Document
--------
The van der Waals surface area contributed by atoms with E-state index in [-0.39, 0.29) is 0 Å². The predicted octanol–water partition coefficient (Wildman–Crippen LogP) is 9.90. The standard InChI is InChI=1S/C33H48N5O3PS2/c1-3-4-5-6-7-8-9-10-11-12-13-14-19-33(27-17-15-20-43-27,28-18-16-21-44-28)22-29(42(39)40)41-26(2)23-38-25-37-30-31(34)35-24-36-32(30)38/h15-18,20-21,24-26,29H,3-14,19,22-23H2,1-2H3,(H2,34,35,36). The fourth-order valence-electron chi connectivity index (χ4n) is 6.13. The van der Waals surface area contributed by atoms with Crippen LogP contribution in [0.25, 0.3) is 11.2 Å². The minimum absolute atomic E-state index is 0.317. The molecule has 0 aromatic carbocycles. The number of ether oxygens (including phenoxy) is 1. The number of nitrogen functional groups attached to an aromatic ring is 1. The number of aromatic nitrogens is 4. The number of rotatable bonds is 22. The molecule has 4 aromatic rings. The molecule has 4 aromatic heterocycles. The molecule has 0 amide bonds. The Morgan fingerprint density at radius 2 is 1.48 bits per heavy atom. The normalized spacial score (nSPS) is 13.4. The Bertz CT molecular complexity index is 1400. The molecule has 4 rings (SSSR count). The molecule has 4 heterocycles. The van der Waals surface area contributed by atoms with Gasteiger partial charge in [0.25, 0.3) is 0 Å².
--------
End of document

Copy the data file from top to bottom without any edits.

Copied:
The van der Waals surface area contributed by atoms with E-state index in [-0.39, 0.29) is 0 Å². The predicted octanol–water partition coefficient (Wildman–Crippen LogP) is 9.90. The standard InChI is InChI=1S/C33H48N5O3PS2/c1-3-4-5-6-7-8-9-10-11-12-13-14-19-33(27-17-15-20-43-27,28-18-16-21-44-28)22-29(42(39)40)41-26(2)23-38-25-37-30-31(34)35-24-36-32(30)38/h15-18,20-21,24-26,29H,3-14,19,22-23H2,1-2H3,(H2,34,35,36). The fourth-order valence-electron chi connectivity index (χ4n) is 6.13. The van der Waals surface area contributed by atoms with Crippen LogP contribution in [0.25, 0.3) is 11.2 Å². The minimum absolute atomic E-state index is 0.317. The molecule has 0 aromatic carbocycles. The number of ether oxygens (including phenoxy) is 1. The number of nitrogen functional groups attached to an aromatic ring is 1. The number of aromatic nitrogens is 4. The number of rotatable bonds is 22. The molecule has 4 aromatic rings. The molecule has 4 aromatic heterocycles. The molecule has 0 amide bonds. The Morgan fingerprint density at radius 2 is 1.48 bits per heavy atom. The normalized spacial score (nSPS) is 13.4. The Bertz CT molecular complexity index is 1400. The molecule has 4 rings (SSSR count). The molecule has 4 heterocycles. The van der Waals surface area contributed by atoms with Gasteiger partial charge in [0.25, 0.3) is 0 Å².